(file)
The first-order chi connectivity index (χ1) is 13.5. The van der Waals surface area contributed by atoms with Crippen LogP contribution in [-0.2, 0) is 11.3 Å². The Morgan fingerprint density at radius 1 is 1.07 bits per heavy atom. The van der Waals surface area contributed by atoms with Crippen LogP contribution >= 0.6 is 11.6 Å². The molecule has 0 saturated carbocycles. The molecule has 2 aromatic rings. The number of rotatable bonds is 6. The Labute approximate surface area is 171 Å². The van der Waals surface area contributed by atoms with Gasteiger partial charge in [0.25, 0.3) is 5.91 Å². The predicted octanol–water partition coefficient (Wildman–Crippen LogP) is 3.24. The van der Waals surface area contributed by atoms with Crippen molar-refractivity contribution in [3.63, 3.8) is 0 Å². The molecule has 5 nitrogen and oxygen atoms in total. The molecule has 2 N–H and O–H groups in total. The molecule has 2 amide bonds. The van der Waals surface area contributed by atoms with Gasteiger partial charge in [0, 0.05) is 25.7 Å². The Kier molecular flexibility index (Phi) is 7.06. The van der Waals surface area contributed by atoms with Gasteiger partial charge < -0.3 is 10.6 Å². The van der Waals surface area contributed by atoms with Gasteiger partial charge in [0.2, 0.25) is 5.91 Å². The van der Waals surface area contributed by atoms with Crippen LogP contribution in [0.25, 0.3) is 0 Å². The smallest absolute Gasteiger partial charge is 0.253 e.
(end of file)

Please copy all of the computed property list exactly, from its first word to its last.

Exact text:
The first-order chi connectivity index (χ1) is 13.5. The van der Waals surface area contributed by atoms with Crippen LogP contribution in [-0.2, 0) is 11.3 Å². The Morgan fingerprint density at radius 1 is 1.07 bits per heavy atom. The van der Waals surface area contributed by atoms with Crippen LogP contribution >= 0.6 is 11.6 Å². The molecule has 0 saturated carbocycles. The molecule has 2 aromatic rings. The number of rotatable bonds is 6. The Labute approximate surface area is 171 Å². The van der Waals surface area contributed by atoms with Gasteiger partial charge in [0.25, 0.3) is 5.91 Å². The predicted octanol–water partition coefficient (Wildman–Crippen LogP) is 3.24. The van der Waals surface area contributed by atoms with Crippen molar-refractivity contribution in [3.63, 3.8) is 0 Å². The molecule has 5 nitrogen and oxygen atoms in total. The molecule has 2 N–H and O–H groups in total. The molecule has 2 amide bonds. The van der Waals surface area contributed by atoms with Gasteiger partial charge in [0, 0.05) is 25.7 Å². The Kier molecular flexibility index (Phi) is 7.06. The van der Waals surface area contributed by atoms with Gasteiger partial charge < -0.3 is 10.6 Å². The van der Waals surface area contributed by atoms with Gasteiger partial charge in [0.2, 0.25) is 5.91 Å². The van der Waals surface area contributed by atoms with Crippen LogP contribution in [0.25, 0.3) is 0 Å². The smallest absolute Gasteiger partial charge is 0.253 e.